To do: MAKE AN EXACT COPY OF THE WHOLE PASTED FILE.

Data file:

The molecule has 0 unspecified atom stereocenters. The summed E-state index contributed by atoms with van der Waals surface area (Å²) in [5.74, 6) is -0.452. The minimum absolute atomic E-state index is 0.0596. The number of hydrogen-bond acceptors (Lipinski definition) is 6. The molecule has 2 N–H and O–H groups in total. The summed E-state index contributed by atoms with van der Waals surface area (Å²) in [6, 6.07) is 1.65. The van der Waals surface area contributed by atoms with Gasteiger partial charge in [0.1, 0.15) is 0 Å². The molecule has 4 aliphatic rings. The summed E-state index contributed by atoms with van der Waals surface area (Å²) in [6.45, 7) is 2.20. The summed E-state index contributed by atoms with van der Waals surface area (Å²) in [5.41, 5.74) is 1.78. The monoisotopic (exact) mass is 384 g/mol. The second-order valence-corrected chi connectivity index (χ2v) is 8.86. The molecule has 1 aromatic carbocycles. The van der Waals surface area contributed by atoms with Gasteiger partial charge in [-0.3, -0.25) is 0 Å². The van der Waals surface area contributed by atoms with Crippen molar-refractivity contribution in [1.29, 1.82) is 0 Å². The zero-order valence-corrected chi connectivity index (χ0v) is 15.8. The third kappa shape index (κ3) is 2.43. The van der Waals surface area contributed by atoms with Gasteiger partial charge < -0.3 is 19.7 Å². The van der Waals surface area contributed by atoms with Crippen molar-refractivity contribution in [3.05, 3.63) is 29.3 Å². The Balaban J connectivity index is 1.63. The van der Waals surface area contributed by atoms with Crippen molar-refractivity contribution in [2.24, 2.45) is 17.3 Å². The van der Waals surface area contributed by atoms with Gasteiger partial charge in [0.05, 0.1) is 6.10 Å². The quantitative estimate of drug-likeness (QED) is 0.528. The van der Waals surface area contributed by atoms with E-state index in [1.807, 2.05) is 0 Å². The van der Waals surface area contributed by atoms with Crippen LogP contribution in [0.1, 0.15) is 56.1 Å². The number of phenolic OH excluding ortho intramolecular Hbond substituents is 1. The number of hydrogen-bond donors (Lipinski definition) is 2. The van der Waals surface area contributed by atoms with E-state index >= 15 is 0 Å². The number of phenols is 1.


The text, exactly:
The molecule has 0 unspecified atom stereocenters. The summed E-state index contributed by atoms with van der Waals surface area (Å²) in [5.74, 6) is -0.452. The minimum absolute atomic E-state index is 0.0596. The number of hydrogen-bond acceptors (Lipinski definition) is 6. The molecule has 2 N–H and O–H groups in total. The summed E-state index contributed by atoms with van der Waals surface area (Å²) in [6, 6.07) is 1.65. The van der Waals surface area contributed by atoms with Gasteiger partial charge in [0.1, 0.15) is 0 Å². The molecule has 4 aliphatic rings. The summed E-state index contributed by atoms with van der Waals surface area (Å²) in [6.45, 7) is 2.20. The summed E-state index contributed by atoms with van der Waals surface area (Å²) in [5.41, 5.74) is 1.78. The monoisotopic (exact) mass is 384 g/mol. The second-order valence-corrected chi connectivity index (χ2v) is 8.86. The molecule has 1 aromatic carbocycles. The van der Waals surface area contributed by atoms with Gasteiger partial charge in [-0.3, -0.25) is 0 Å². The van der Waals surface area contributed by atoms with Crippen molar-refractivity contribution in [1.29, 1.82) is 0 Å². The zero-order valence-corrected chi connectivity index (χ0v) is 15.8. The third kappa shape index (κ3) is 2.43. The van der Waals surface area contributed by atoms with Gasteiger partial charge < -0.3 is 19.7 Å². The van der Waals surface area contributed by atoms with Crippen molar-refractivity contribution in [3.05, 3.63) is 29.3 Å². The Balaban J connectivity index is 1.63. The van der Waals surface area contributed by atoms with Crippen molar-refractivity contribution in [2.24, 2.45) is 17.3 Å². The van der Waals surface area contributed by atoms with Gasteiger partial charge in [0.05, 0.1) is 6.10 Å². The quantitative estimate of drug-likeness (QED) is 0.528. The van der Waals surface area contributed by atoms with E-state index in [1.807, 2.05) is 0 Å². The van der Waals surface area contributed by atoms with Crippen LogP contribution in [0.1, 0.15) is 56.1 Å². The number of phenolic OH excluding ortho intramolecular Hbond substituents is 1. The number of hydrogen-bond donors (Lipinski definition) is 2. The van der Waals surface area contributed by atoms with E-state index >= 15 is 0 Å². The number of phenols is 1.